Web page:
Throttle storage racks are 5 gang holders which will house a connection to Loconet in case of needed programing, and also to keep throttles powered (as a battery save mode) between sessions.  Eventually all staging throttle slots will be labeled with departing track numbers so crews can easily find their train as associated with their clearance / orders in adjacent Assignment Pockets.  Conventional throttle pockets that are currently mounted on the fascias around the layout will remain.

Assignment Pockets follow the existing operating plan that will be modified following the sequence of train assignments that has already proven itself as a stable call system for originating trains.  Clearance Cards with originating Train Orders on the top shelf, with terminating orders placed below.  Typically crews that are still available for Hours of Service, will draw their next set of orders from their terminating destination, similar as any crew would return back on their district.  We will include some orders that will direct crews to take a "Carry All" to Eugene for filler assignments as needed.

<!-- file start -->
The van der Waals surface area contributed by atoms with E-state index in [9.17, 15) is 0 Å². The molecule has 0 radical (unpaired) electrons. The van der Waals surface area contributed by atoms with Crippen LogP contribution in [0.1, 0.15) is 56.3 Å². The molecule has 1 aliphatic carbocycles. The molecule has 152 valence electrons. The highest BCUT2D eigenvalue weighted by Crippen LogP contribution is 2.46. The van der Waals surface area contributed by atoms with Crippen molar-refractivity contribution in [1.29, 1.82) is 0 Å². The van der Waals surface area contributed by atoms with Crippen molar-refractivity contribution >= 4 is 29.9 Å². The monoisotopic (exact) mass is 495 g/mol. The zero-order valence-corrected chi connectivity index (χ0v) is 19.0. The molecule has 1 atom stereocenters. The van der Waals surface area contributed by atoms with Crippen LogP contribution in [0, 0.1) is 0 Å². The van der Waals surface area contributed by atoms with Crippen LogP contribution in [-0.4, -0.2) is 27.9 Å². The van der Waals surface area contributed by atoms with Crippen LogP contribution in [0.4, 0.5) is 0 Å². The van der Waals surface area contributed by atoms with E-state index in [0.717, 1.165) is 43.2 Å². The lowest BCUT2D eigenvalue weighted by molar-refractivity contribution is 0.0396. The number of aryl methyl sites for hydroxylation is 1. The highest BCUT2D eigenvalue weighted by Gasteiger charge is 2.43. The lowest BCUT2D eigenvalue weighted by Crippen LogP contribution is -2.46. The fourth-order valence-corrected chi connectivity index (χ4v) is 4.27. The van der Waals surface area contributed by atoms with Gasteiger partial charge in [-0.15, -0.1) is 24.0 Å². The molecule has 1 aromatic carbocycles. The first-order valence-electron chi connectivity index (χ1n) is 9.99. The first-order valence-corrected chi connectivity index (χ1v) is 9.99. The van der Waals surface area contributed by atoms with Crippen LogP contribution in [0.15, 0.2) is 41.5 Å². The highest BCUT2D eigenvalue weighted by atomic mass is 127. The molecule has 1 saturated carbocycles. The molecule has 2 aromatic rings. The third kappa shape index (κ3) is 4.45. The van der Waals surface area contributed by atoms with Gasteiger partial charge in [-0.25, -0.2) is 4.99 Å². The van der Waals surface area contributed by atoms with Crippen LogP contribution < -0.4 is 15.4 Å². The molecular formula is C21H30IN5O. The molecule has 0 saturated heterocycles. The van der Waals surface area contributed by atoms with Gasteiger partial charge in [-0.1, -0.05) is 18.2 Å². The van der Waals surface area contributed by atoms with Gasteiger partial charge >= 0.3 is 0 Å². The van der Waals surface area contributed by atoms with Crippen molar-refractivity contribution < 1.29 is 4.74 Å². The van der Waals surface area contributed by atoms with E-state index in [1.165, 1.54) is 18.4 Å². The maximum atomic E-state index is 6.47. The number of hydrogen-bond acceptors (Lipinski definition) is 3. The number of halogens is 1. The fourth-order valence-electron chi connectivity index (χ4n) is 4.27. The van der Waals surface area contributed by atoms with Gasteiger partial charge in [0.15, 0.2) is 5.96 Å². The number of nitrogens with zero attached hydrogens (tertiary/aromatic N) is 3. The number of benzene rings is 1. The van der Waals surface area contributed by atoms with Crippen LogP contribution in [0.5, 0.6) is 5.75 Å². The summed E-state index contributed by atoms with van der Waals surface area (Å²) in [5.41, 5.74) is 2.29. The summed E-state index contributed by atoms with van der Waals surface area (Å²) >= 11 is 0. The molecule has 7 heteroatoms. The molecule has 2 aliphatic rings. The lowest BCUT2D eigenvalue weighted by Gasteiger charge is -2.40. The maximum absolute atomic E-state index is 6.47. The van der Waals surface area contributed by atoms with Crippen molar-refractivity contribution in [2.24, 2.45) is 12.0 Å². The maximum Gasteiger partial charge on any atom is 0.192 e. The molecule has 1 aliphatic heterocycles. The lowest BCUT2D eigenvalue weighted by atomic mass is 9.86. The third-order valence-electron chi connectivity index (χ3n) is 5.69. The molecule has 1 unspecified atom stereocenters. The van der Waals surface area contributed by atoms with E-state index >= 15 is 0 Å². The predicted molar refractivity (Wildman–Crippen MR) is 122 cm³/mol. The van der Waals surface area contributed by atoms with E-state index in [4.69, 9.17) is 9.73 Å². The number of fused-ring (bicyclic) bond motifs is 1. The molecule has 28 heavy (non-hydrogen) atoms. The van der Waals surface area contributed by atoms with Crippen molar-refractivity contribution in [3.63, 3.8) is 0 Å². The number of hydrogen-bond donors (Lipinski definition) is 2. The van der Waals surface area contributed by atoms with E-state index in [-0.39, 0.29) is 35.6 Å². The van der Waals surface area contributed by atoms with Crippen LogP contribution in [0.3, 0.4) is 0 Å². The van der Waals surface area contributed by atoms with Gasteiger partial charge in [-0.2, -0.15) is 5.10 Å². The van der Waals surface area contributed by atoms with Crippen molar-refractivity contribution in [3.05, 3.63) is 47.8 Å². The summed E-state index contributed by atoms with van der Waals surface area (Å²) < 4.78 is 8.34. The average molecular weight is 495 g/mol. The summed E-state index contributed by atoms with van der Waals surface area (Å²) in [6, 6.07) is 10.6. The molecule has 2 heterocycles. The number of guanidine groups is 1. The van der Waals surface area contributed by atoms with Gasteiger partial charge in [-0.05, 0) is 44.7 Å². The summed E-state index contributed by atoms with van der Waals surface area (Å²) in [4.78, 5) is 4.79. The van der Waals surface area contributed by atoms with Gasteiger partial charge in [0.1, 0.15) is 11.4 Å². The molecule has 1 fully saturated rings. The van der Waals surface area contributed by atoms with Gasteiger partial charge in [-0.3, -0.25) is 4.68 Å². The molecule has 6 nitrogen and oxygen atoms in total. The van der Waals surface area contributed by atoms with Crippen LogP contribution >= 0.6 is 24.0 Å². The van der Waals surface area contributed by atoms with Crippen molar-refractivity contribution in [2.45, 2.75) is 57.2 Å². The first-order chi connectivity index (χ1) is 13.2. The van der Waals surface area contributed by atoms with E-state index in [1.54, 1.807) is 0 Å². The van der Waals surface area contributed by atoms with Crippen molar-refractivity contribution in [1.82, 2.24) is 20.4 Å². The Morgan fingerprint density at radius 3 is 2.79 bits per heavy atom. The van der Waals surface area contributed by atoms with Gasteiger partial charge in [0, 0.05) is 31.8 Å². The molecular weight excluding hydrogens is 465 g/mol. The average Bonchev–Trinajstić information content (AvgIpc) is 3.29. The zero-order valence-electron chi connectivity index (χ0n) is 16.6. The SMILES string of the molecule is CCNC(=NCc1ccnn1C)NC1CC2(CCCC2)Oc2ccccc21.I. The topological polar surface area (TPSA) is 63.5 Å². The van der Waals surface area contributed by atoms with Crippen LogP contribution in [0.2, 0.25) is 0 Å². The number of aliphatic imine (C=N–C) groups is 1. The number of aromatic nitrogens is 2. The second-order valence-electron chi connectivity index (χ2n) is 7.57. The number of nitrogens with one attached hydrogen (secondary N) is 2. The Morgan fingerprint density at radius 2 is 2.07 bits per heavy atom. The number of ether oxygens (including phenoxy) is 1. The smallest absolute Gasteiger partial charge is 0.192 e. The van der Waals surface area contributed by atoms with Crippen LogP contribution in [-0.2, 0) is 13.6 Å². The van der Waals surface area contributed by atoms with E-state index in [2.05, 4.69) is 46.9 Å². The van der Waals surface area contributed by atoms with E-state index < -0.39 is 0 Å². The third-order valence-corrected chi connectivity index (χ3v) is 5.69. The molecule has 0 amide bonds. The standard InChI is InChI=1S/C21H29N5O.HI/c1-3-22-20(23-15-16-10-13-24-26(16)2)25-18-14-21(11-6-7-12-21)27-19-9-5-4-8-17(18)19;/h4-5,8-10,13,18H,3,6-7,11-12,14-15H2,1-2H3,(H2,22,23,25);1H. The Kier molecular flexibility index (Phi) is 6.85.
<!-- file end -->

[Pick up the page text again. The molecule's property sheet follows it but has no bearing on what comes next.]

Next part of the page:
Already got the concept in my head, but really itching to see how incorporating the staging into the layout changes traffic flow, then I can move forward on modifications to the operating scheme.    :)